Friday, May 24, 2013

Russian Ballet



Based on the torturous relationship between Auguste Rodin and Camille Claudel, this timeworn tale that addresses the objectification of the female body is a beleaugured journey through madness and the muse. In the hands of the acclaimed Eifman Ballet the story becomes a harrowing ninety minute journey punctuated with gorgeous moments of dance and and creative movement. At times the overall piece lapses into flashy cliche that, although effective, tends to provide an awkward contrast to the drama at hand. 

The use of large pieces of fabric in order to create sculptural reliefs, and the frequent tableaus of human bodies arranged in pyramid fashion, or draped on large grid like structures provide impressive, fleeting scenes that add to the general pastiche effect of the narrative. 

The opening sequences in the asylum where Claudel has been confined are at times both lilting and haunting, yet frequently dwell upon simplified movement that possesses a kind of one note style and effect. The varied and complex shades of mental illness are reduced to rather predictable, simplistic grimaces and physical contortion. The execution of these gestural citations by the company is flawless, yet marked by choreography that loses some of its impact through repetition and uniformity.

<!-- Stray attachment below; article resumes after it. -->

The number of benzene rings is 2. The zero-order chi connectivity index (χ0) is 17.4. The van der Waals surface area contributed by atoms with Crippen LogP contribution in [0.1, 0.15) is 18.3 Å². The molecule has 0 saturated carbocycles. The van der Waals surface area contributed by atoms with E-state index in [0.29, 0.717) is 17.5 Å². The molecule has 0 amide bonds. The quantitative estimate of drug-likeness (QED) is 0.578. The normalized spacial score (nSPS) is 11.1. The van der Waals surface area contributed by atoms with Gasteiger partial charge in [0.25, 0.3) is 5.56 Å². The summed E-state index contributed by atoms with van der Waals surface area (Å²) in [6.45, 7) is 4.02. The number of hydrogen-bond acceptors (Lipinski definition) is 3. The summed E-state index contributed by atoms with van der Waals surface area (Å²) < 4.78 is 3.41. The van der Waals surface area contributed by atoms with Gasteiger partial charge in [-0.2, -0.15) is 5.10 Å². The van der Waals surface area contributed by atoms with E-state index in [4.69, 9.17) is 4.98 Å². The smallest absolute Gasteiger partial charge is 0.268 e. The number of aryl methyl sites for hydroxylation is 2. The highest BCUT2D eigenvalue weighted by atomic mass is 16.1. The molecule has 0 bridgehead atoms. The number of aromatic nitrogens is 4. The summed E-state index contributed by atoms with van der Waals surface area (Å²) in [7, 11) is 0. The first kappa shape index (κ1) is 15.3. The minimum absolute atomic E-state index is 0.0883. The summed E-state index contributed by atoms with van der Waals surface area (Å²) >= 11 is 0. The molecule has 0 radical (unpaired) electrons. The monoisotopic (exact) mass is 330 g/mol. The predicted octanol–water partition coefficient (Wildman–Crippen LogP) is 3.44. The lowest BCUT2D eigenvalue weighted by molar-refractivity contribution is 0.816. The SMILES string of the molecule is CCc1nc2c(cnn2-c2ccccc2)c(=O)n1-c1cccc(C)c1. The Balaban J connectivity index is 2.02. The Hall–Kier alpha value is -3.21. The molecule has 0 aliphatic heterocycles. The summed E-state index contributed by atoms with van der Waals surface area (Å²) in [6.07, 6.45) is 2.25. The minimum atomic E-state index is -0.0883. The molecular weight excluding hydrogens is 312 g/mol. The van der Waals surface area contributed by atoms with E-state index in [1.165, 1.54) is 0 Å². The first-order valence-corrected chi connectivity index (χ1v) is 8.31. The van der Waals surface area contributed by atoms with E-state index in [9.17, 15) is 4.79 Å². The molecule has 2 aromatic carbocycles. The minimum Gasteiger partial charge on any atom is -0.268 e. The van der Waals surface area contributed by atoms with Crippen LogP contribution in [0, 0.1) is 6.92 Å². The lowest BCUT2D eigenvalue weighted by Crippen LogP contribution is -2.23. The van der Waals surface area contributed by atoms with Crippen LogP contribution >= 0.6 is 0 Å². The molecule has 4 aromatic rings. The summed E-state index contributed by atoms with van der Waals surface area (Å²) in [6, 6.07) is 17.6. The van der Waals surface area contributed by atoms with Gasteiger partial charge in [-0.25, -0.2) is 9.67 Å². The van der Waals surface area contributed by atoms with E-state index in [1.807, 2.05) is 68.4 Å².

In the second act a kind of folk dance, grape crushing scene is a lively contrast to the seriousness of act one, yet detaches from the central narrative in a somewhat confusing manner. Similarly, a can can sequence, although beautifully performed, skirts the Rodin/Claudel theme, and appears somewhat random.

Nevertheless, the overall program, depicting the life and loves of a brilliant and notorious sculptor is a breathtaking, eclectic pastiche of sight and sound. With selections from Maurice Ravel, Camille Saint-Saëns, Jules Massenet, and Erik Satie, the general mood is at once romantic, harrowing, heart thumping, and even lighthearted. And there is a subtly performed 'catfight' between two of Rodin's paramours that moves the seriousness of the scene into a rather unexpected moment of entertaining camp.

Some of the tones set by this varied collection of choreographic styles and design elements, including second act scenography that is reminiscent of the set for Jailhouse Rock, may have been unintentional, slightly comic gestures. But they do serve to add life and vitality to an evening of great physical agility, gorgeous balletic gestures, and torturous emotion. And the bodies (simulated nudity included) are heavenly.

at the sony centre May 23-25

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